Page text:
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Prosecution Details

Offender Diamond Powder Coaters WA Pty Ltd (ACN 128 579 368)


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Charge Charge Number Offence Date Date Convicted Regulation Section Penalty Provision Penalty Imposed Date Sentenced
1 PE20287/12 29 November 2010 3rd September 2012 3A(3)(b)(i) $85,000.00 3rd September 2012
Description of Breach(es)

Being an employer, the accused did not, so far as practicable, provide and maintain a working environment in which its employee was not exposed to hazards, and by that contravention caused the death of its employee contrary to sections 19(1) and 19A(2) of the Occupational Safety and Health Act 1984.

Background Details

The Accused operated a business powder coating metal products for a variety of clients including fencing, signage and racking manufacturers.  The business operated from a small workplace consisting of an office, a workshop area which housed powder coating booths, and an oven used for curing powder coated products.

At the relevant time the Accused employed six employees to conduct metal preparation and finishing work.  It also employed its sole director.  The number of employees at the workplace varied depending upon the amount of work on at the time.

The Powder Coating Process

Prior to the process of powder coating, the surface of the metal products was prepared.  This included wiping the metal with flammable solvents, so the powder coating would adhere correctly.

The Accused purchased the solvents in large metal drums.   

The solvents used at the workplace were highly flammable.  A large warning on the drums warned that the contents were highly flammable and should be kept away from ignition sources.  An ignition source may be a power tool such as an angle grinder. 

Once prepared the metal product was transferred to the spray booth and the powder coating applied.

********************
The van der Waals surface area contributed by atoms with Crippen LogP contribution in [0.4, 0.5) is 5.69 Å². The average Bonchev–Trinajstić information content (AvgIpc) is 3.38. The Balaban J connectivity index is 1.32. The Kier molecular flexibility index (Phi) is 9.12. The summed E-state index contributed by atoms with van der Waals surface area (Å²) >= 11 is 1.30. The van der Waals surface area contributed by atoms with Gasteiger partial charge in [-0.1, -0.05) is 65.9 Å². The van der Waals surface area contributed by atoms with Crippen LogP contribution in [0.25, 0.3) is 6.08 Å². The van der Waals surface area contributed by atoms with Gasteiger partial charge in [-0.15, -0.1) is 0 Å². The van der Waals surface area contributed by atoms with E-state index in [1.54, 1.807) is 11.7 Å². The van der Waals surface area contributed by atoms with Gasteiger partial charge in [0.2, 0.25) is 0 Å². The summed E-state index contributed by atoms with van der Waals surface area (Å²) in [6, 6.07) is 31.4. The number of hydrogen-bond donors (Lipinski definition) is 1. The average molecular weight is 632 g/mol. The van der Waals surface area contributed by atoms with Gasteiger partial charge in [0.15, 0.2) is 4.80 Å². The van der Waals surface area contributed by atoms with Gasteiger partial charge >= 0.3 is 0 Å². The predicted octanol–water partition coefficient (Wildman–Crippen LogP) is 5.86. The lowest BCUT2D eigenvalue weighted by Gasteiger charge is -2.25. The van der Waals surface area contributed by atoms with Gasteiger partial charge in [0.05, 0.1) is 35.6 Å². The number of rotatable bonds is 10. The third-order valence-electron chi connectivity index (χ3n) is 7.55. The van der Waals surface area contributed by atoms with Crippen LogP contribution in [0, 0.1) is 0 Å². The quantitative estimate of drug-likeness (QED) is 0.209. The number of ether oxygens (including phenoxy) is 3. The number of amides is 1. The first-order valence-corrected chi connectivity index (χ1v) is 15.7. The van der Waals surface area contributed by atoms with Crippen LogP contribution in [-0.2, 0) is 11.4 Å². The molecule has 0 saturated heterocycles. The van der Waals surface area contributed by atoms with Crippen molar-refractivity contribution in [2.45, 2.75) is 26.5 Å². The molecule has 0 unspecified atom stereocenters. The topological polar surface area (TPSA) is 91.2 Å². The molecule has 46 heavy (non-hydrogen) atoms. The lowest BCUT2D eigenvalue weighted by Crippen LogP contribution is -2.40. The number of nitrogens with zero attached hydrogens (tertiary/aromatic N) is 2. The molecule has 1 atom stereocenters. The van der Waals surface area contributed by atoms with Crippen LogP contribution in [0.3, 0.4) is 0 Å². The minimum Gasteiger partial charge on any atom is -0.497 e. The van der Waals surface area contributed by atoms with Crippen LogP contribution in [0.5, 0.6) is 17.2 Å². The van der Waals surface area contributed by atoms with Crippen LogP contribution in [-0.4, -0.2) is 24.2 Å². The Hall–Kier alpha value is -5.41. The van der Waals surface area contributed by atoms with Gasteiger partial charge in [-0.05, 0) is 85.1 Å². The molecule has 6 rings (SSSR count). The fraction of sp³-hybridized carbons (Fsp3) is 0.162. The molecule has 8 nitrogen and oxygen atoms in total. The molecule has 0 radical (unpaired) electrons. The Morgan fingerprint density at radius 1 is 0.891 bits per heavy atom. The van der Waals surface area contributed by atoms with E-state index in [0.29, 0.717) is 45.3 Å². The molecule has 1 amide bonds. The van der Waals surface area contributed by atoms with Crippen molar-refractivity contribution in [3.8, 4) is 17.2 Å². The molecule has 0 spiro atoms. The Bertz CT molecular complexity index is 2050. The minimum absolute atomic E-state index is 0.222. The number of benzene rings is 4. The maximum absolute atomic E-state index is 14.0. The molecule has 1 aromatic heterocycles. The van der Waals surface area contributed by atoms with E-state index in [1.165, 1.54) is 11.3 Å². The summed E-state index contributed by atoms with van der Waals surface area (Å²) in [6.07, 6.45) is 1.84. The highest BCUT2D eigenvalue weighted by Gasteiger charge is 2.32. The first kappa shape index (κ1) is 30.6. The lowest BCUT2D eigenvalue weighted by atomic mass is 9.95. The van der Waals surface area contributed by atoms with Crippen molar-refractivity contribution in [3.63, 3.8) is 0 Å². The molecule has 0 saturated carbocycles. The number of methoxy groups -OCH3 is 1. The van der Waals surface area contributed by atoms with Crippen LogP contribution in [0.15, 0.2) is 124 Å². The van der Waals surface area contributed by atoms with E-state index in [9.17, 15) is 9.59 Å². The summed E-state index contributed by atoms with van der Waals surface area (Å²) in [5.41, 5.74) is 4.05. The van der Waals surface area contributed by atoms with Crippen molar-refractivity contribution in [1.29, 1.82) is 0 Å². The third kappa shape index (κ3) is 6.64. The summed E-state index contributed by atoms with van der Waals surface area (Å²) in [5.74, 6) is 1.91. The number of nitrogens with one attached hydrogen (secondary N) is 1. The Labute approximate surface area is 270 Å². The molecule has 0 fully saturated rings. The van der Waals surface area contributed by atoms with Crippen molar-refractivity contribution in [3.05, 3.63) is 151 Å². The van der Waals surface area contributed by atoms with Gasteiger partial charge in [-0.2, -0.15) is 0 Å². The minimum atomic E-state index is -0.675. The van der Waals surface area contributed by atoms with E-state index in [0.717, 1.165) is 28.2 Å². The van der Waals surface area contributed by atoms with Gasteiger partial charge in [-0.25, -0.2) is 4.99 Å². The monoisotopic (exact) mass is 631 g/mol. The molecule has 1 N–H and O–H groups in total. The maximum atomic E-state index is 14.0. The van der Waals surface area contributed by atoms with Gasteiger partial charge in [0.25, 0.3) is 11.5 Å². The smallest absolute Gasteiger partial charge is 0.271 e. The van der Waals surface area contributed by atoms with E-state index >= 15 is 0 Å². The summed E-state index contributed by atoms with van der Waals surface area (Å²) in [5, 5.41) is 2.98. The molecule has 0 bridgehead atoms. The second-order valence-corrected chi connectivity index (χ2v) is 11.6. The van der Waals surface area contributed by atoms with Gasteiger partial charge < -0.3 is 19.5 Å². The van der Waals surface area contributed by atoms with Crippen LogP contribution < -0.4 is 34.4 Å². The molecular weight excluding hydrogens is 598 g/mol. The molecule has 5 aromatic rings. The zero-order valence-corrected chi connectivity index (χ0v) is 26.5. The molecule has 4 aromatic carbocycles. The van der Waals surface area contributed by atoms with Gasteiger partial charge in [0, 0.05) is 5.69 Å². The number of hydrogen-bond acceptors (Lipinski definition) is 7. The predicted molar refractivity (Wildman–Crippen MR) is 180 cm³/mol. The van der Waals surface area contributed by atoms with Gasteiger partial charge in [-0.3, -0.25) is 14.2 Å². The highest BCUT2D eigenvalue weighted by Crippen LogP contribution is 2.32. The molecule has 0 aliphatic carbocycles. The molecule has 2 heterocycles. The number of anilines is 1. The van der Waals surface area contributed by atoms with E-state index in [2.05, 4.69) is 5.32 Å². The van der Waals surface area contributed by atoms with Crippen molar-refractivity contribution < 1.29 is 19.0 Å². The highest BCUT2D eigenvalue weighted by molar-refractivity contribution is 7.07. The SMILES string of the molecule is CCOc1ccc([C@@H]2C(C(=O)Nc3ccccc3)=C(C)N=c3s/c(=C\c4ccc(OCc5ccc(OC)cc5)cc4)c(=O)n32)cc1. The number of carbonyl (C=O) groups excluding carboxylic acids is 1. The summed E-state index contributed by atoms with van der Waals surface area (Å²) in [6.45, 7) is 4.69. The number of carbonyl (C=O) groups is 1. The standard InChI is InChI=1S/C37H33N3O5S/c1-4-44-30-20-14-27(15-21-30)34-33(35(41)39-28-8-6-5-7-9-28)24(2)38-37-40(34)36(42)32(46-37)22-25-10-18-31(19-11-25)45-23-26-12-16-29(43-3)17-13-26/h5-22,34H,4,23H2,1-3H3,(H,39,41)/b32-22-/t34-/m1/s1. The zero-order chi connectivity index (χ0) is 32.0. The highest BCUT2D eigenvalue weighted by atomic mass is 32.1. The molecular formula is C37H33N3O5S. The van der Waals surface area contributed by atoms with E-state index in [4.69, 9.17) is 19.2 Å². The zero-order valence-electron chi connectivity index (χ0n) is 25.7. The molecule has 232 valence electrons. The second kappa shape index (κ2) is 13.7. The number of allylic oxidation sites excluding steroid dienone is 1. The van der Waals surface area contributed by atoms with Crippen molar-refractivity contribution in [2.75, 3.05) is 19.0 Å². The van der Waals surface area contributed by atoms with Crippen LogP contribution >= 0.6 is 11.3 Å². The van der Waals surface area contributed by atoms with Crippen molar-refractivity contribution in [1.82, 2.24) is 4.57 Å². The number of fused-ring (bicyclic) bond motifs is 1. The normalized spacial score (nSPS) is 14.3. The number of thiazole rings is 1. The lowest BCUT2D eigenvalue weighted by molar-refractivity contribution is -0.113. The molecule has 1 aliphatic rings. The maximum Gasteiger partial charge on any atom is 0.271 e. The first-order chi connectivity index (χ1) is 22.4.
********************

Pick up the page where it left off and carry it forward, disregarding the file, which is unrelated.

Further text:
The Cutting of Metal Drums

Each Monday morning cleaning duties and maintenance of the workplace were completed at the workplace.  It included "replacing scrap metal bin if full".  This referred to metal drums which contained the residue and/or fumes of the flammable content they had held, and were being reused to hold scrap metal. 

To create a scrap bin the top of the metal drum was cut off with an angle grinder.

The Accused's sole working director introduced the practice of removing the top of the drums which had contained flammable solvents with an angle grinder, so they could be reused as scrap metal bins.

At the date of the offence, the accused employed eight people.  Prior to the date of the offence the director and five of the employees including the victim had all cut metal drums with an angle grinder. Of the other two employees, one had not carried out this task and it was unknown whether the remaining employee, who could not speak English, had cut a drum with an angle grinder.

As the victim could speak only very little English, he learnt by mimicking other employees.  Mimicking other employees was general practice at the workplace.

Information on the risk and hazards associated with flammable substances, including Methylated Spirits was available in a Material Safety Data Sheet (MSDS) at the workplace.  It was also highlighted on a label on the metal drum. 

Employees were told where the folders containing the MSDS were located.  They were not given any information as to the contents of the MSDS.